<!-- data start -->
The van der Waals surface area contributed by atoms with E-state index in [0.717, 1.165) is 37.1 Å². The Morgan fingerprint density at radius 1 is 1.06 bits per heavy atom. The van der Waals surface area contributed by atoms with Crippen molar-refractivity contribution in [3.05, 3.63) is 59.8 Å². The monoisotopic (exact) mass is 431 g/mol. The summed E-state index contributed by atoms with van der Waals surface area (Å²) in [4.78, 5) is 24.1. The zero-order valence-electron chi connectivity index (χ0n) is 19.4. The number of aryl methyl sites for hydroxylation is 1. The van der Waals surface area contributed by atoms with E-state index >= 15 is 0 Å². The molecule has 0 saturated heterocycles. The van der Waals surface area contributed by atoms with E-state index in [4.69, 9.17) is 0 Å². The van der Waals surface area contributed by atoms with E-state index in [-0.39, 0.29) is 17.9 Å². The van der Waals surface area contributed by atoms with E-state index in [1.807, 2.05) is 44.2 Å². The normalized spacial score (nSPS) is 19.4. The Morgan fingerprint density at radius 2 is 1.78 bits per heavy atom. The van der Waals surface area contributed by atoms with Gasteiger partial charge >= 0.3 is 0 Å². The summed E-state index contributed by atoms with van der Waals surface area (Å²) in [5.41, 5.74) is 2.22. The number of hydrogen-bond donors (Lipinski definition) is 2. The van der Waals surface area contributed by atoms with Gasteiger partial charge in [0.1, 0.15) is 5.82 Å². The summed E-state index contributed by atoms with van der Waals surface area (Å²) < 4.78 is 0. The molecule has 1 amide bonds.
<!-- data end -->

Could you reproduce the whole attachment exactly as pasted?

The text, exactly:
The van der Waals surface area contributed by atoms with E-state index in [0.717, 1.165) is 37.1 Å². The Morgan fingerprint density at radius 1 is 1.06 bits per heavy atom. The van der Waals surface area contributed by atoms with Crippen molar-refractivity contribution in [3.05, 3.63) is 59.8 Å². The monoisotopic (exact) mass is 431 g/mol. The summed E-state index contributed by atoms with van der Waals surface area (Å²) in [4.78, 5) is 24.1. The zero-order valence-electron chi connectivity index (χ0n) is 19.4. The number of aryl methyl sites for hydroxylation is 1. The van der Waals surface area contributed by atoms with E-state index >= 15 is 0 Å². The molecule has 0 saturated heterocycles. The van der Waals surface area contributed by atoms with E-state index in [4.69, 9.17) is 0 Å². The van der Waals surface area contributed by atoms with E-state index in [-0.39, 0.29) is 17.9 Å². The van der Waals surface area contributed by atoms with E-state index in [1.807, 2.05) is 44.2 Å². The normalized spacial score (nSPS) is 19.4. The Morgan fingerprint density at radius 2 is 1.78 bits per heavy atom. The van der Waals surface area contributed by atoms with Gasteiger partial charge >= 0.3 is 0 Å². The summed E-state index contributed by atoms with van der Waals surface area (Å²) in [5.41, 5.74) is 2.22. The number of hydrogen-bond donors (Lipinski definition) is 2. The van der Waals surface area contributed by atoms with Gasteiger partial charge in [0.1, 0.15) is 5.82 Å². The summed E-state index contributed by atoms with van der Waals surface area (Å²) < 4.78 is 0. The molecule has 1 amide bonds.